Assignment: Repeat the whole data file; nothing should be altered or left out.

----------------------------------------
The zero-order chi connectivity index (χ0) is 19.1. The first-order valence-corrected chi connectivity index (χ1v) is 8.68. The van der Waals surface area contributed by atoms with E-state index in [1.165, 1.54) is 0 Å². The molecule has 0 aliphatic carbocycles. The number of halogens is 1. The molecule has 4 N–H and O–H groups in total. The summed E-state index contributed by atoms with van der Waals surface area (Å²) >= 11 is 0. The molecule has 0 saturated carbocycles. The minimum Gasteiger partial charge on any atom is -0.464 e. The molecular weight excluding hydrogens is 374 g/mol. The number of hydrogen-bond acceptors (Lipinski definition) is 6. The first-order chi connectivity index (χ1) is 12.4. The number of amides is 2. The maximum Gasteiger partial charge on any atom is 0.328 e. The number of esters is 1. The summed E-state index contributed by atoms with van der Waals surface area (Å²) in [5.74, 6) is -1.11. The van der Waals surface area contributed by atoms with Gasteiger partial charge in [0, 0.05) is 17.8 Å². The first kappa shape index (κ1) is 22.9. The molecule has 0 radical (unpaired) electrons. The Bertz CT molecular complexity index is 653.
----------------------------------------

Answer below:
The zero-order chi connectivity index (χ0) is 19.1. The first-order valence-corrected chi connectivity index (χ1v) is 8.68. The van der Waals surface area contributed by atoms with E-state index in [1.165, 1.54) is 0 Å². The molecule has 0 aliphatic carbocycles. The number of halogens is 1. The molecule has 4 N–H and O–H groups in total. The summed E-state index contributed by atoms with van der Waals surface area (Å²) >= 11 is 0. The molecule has 0 saturated carbocycles. The minimum Gasteiger partial charge on any atom is -0.464 e. The molecular weight excluding hydrogens is 374 g/mol. The number of hydrogen-bond acceptors (Lipinski definition) is 6. The first-order chi connectivity index (χ1) is 12.4. The number of amides is 2. The maximum Gasteiger partial charge on any atom is 0.328 e. The number of esters is 1. The summed E-state index contributed by atoms with van der Waals surface area (Å²) in [5.74, 6) is -1.11. The van der Waals surface area contributed by atoms with Gasteiger partial charge in [0, 0.05) is 17.8 Å². The first kappa shape index (κ1) is 22.9. The molecule has 0 radical (unpaired) electrons. The Bertz CT molecular complexity index is 653.